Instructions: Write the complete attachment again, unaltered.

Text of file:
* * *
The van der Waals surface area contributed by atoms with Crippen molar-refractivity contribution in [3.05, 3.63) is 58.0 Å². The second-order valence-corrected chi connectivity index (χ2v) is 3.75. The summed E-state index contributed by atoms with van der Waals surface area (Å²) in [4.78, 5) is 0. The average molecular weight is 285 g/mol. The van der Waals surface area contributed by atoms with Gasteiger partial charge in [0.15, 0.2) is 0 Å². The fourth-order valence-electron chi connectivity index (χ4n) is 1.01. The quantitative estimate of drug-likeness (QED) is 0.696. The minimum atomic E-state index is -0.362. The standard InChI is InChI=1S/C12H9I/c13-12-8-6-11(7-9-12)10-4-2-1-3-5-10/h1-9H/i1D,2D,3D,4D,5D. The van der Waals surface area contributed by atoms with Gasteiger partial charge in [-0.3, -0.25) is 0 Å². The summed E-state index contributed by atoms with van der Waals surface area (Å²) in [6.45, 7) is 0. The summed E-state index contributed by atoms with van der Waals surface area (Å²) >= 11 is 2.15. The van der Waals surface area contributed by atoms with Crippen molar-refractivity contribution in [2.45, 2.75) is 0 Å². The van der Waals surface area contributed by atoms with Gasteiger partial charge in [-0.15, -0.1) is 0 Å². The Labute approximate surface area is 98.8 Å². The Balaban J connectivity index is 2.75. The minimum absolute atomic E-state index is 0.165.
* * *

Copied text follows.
The van der Waals surface area contributed by atoms with Crippen molar-refractivity contribution in [3.05, 3.63) is 58.0 Å². The second-order valence-corrected chi connectivity index (χ2v) is 3.75. The summed E-state index contributed by atoms with van der Waals surface area (Å²) in [4.78, 5) is 0. The average molecular weight is 285 g/mol. The van der Waals surface area contributed by atoms with Gasteiger partial charge in [0.15, 0.2) is 0 Å². The fourth-order valence-electron chi connectivity index (χ4n) is 1.01. The quantitative estimate of drug-likeness (QED) is 0.696. The minimum atomic E-state index is -0.362. The standard InChI is InChI=1S/C12H9I/c13-12-8-6-11(7-9-12)10-4-2-1-3-5-10/h1-9H/i1D,2D,3D,4D,5D. The van der Waals surface area contributed by atoms with Gasteiger partial charge in [-0.3, -0.25) is 0 Å². The summed E-state index contributed by atoms with van der Waals surface area (Å²) in [6.45, 7) is 0. The summed E-state index contributed by atoms with van der Waals surface area (Å²) >= 11 is 2.15. The van der Waals surface area contributed by atoms with Crippen molar-refractivity contribution in [2.45, 2.75) is 0 Å². The van der Waals surface area contributed by atoms with Gasteiger partial charge in [-0.15, -0.1) is 0 Å². The Labute approximate surface area is 98.8 Å². The Balaban J connectivity index is 2.75. The minimum absolute atomic E-state index is 0.165.